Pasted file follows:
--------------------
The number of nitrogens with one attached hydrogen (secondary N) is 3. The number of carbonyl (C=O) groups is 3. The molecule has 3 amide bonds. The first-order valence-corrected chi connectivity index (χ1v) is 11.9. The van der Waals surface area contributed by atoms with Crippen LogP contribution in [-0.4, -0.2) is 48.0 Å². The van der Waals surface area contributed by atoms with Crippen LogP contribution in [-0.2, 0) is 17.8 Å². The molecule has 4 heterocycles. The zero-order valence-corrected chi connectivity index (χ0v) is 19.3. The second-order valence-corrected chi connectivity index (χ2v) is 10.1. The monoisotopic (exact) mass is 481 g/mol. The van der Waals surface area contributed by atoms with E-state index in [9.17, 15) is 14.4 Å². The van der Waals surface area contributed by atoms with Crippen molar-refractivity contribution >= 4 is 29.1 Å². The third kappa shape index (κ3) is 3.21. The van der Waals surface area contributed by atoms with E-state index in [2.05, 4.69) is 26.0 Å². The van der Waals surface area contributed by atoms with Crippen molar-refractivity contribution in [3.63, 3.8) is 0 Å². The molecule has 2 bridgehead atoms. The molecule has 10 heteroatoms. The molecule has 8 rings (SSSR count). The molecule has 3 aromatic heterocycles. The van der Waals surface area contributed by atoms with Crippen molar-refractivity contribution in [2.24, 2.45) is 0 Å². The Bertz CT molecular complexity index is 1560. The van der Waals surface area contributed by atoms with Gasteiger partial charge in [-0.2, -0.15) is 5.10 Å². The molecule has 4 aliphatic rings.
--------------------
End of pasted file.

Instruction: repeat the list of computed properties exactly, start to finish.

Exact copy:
The number of nitrogens with one attached hydrogen (secondary N) is 3. The number of carbonyl (C=O) groups is 3. The molecule has 3 amide bonds. The first-order valence-corrected chi connectivity index (χ1v) is 11.9. The van der Waals surface area contributed by atoms with Crippen LogP contribution in [-0.4, -0.2) is 48.0 Å². The van der Waals surface area contributed by atoms with Crippen LogP contribution in [-0.2, 0) is 17.8 Å². The molecule has 4 heterocycles. The zero-order valence-corrected chi connectivity index (χ0v) is 19.3. The second-order valence-corrected chi connectivity index (χ2v) is 10.1. The monoisotopic (exact) mass is 481 g/mol. The van der Waals surface area contributed by atoms with E-state index in [9.17, 15) is 14.4 Å². The van der Waals surface area contributed by atoms with Crippen molar-refractivity contribution >= 4 is 29.1 Å². The third kappa shape index (κ3) is 3.21. The van der Waals surface area contributed by atoms with E-state index in [2.05, 4.69) is 26.0 Å². The van der Waals surface area contributed by atoms with Crippen molar-refractivity contribution in [3.63, 3.8) is 0 Å². The molecule has 2 bridgehead atoms. The molecule has 10 heteroatoms. The molecule has 8 rings (SSSR count). The molecule has 3 aromatic heterocycles. The van der Waals surface area contributed by atoms with Crippen molar-refractivity contribution in [2.24, 2.45) is 0 Å². The Bertz CT molecular complexity index is 1560. The van der Waals surface area contributed by atoms with Gasteiger partial charge in [-0.2, -0.15) is 5.10 Å². The molecule has 4 aliphatic rings.